By Katherine Olivetti

When my colleagues at LIFE REINSPIRED wanted to include the topic: LEGACY in the program we were designing for folks who were in the range of retirement, I balked. Why legacy?

Here’s what I didn’t know—I’d already done it. And I want to tell you about why it’s so important.

Over five years ago I agreed to take on a very big job, becoming Editor-in-Chief of a serious scholarly journal for my professional group, the C.G. Jung Institute of San Francisco, Jung Journal: Culture & Psyche. Shortly after beginning, having been misled into thinking there was a staff, I found myself solo working on many articles and projects to fill four issues each year. The work was daunting and very selfishly I thought I had to do something to gather others to help me.   About three years into the job, I also began to panic about how I was going to gracefully back out of the position when my five-year commitment was over.

With these thoughts in mind I put together a workshop on writing and editing, and the short version is that out of that workshop a group emerged. About fifteen individuals decided they wanted to learn the skills of editing and work on articles that were submitted. That group has continued to meet monthly and during our monthly meetings that I convene we teach each other about writing and editing. From that group, a talented individual emerged as the next Editor-in-Chief.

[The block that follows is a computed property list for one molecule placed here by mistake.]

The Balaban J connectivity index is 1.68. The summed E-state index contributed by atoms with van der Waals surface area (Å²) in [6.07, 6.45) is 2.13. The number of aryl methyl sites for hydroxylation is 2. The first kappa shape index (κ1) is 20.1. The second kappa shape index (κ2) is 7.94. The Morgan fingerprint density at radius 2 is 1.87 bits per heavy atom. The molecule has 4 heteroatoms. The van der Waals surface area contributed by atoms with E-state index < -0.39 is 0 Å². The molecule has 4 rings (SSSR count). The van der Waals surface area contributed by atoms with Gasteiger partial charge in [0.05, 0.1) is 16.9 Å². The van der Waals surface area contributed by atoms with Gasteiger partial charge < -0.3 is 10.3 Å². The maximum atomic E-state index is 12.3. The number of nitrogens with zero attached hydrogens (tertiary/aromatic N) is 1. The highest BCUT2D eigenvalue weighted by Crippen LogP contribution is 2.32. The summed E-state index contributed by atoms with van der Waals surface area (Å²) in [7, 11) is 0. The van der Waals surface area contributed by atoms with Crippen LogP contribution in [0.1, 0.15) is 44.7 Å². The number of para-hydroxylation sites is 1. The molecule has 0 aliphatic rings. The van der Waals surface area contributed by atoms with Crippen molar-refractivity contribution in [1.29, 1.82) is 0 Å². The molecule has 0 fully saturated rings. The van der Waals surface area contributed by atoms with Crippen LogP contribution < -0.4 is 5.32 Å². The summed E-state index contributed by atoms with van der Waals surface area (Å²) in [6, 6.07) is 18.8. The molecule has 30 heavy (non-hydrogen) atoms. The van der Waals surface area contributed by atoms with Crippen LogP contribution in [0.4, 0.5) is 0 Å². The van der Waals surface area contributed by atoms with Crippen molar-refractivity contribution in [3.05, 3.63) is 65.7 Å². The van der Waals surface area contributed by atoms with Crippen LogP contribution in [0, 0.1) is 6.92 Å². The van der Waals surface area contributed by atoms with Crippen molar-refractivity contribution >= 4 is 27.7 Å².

Here’s what I didn’t know.

I thought I was just trying to get help. I had no idea that I was creating a legacy. I was imparting a lot of my acquired knowledge, experience, skill, and even good will to others who would remain after I departed. I was making sure the Journal would continue to exist and thrive even without me.

And what I never, ever imagined, was the benefit that would accrue to me— that I would feel so inspired when my departure time neared. Being able to leave a project, career, company, institution or other entity feeling that you are leaving the best of yourself behind makes leaving an incredibly rich and fulfilling experience. I was filled with pride for what our group had accomplished together, happy to have my contribution recognized and honored, and to leave without guilt, without feeling that I was leaving people and a project I cared about in a vulnerable position.

I don’t feel like a stone that sank to the bottom of the sea, never to be seen again. It’s more like I planted a garden of perennials, one that will continue to grow and develop as the plants I included thrive and grow, and as others add their own touches.

Think about the garden you’ve already planted
and how you want to leave it.

Come be inspired about your next chapter with us at LIFE REINSPIRED. Contact us for more information or find out more about our programs and upcoming workshops.

Katherine Olivetti is Co-Founder of Life Reinspired, a reset lab for successful Baby Boomers contemplating a meaningful next chapter of life. She is a practicing Jungian psychoanalyst, family therapist, coach, writer, and editor, training professionals throughout the world.